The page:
My current research focuses on modeling of surface microtopography and the related hydrologic processes. Specifically, I am using the puddle-to-puddle (P2P) modeling system to evaluate the effects of DEM resolution on microtopographic characteristics, hydrologic connectivity, and modeling of hydrologic processes; and to assess the influences of multiple rainfall events on surface and subsurface processes.
Advisor: Dr. Xuefeng (Michael) Chu
My research is aimed to study the possibility of using the green binder “Geopolymer” as an accelerated pavement repair material under various aggressive environments. In order to achieve this goal, accelerated curing of Geopolymer in ambient conditions and durability of bonding between Geopolymer and existing concrete are the two key points to address. Preliminary results have been obtained, including bonding strength of Geopolymer and existing concrete, influence of different admixtures and effect of different mix ratios, such as SiO2/Na2O and water to solid ratio, on the properties of Geoploymer concrete and its bonding strength with existing concrete. Further experiments will be conducted to characterize the freeze-thaw, wet-dry, weariness, and acid resistance durability of the bonding between Geopolymer and the existing concrete through accelerated aging tests.
Advisor: Dr. Mijia Yang
The main research objective is to assess risk and life cycle cost for water and wastewater management associated with hydraulic fracturing. The focus of the study is on hydraulic fracturing performed in the principal shale gas formations in the United States (Marcellus, Bakken and Barnett) and the impact it has on the environment. The study involves modeling and analysis of different water and wastewater management scenarios and evaluation of the results.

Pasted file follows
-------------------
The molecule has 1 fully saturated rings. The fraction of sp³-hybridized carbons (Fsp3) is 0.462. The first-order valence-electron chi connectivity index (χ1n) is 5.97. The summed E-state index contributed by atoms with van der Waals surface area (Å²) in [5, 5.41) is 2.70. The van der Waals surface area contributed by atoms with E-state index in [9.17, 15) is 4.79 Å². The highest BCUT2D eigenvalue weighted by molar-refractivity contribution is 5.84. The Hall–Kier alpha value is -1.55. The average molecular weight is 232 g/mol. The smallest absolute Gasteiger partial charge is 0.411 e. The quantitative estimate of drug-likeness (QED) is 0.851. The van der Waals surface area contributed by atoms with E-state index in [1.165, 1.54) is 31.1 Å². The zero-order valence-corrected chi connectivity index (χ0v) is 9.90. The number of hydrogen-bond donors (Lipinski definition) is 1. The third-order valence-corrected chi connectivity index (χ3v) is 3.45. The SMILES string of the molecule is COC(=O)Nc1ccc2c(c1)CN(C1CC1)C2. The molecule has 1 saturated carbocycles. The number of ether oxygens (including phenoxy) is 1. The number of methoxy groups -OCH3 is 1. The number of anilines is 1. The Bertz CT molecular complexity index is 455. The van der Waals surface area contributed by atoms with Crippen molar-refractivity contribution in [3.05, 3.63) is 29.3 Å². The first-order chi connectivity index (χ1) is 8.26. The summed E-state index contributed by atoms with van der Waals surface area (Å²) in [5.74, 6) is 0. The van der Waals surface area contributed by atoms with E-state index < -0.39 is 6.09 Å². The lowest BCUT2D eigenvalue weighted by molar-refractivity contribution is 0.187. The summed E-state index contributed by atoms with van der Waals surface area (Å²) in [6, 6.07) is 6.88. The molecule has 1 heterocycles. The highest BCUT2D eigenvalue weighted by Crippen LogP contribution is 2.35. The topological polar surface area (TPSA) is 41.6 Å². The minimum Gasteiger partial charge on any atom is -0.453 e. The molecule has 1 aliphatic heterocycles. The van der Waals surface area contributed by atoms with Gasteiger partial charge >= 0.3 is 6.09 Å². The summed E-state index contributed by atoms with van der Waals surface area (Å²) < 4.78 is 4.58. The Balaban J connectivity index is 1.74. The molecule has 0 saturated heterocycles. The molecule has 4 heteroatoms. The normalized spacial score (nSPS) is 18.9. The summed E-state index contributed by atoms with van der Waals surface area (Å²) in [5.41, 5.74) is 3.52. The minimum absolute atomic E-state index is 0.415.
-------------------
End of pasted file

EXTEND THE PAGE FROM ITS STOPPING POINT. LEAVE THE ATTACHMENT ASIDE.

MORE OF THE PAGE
Advisors: Dr. Eakalak Khan & Dr. Om Prakash Yadav
Composition self-sensing thermal sprayed coating for pipeline corrosion prevention and mitigation. In the project, cooperate with Mechanical Engineering department to innovative the pipeline coating technique. Also, the sensors will be conducted on pipeline coating that could make a self-sensing pipeline to monitor the corrosion.
Advisor: Dr. Ying Huang
A fully calibrated and operational Soil Water Assessment Tool (SWAT) model is developed for load estimation (e.g. runoff, sediment, nitrogen, phosphorus) and load distribution among different pollutant sources for TMDL development. This project would benefit watershed model development for TMDL purposes and surface water quality management in North Dakota.
Advisor: Dr. G. Padmanabhan
The study includes the structural behavior of low-rise buildings subjected to extreme load effects. Finite element modeling is a major research approach to address such behavior. Research results are expected to improve present code provisions.
Advisor: Dr. Jimmy Kim
Work is being performed on the effect of microtopography on the characterization of the hydrograph. Improved models of the partition between infiltration and runoff generation, flow path delineation and sink filling have given way to better accuracy in predicting hydrographs at the watershed's outlet. This study involves a scaled down look into the microcosm that is small depressions in their effect on the time to ponding, time of concentration and total excess rainfall.
Advisor: Dr. Xuefeng (Michael) Chu
This research is aimed at understanding the interaction of gram negative bacteria with nanoscale zero-valent iron (NZVI) particles. The effects of NZVI on the growth of select bacterial species, Escherichia coli (ATCC 8739 & JM109) and Pseudomonas putida F1, are studied under different environmental conditions like temperature, stirring/shaking speed, presence of microbial nutrients, and the concentration of NZVI.
Advisor: Dr. Achintya Bezbaruah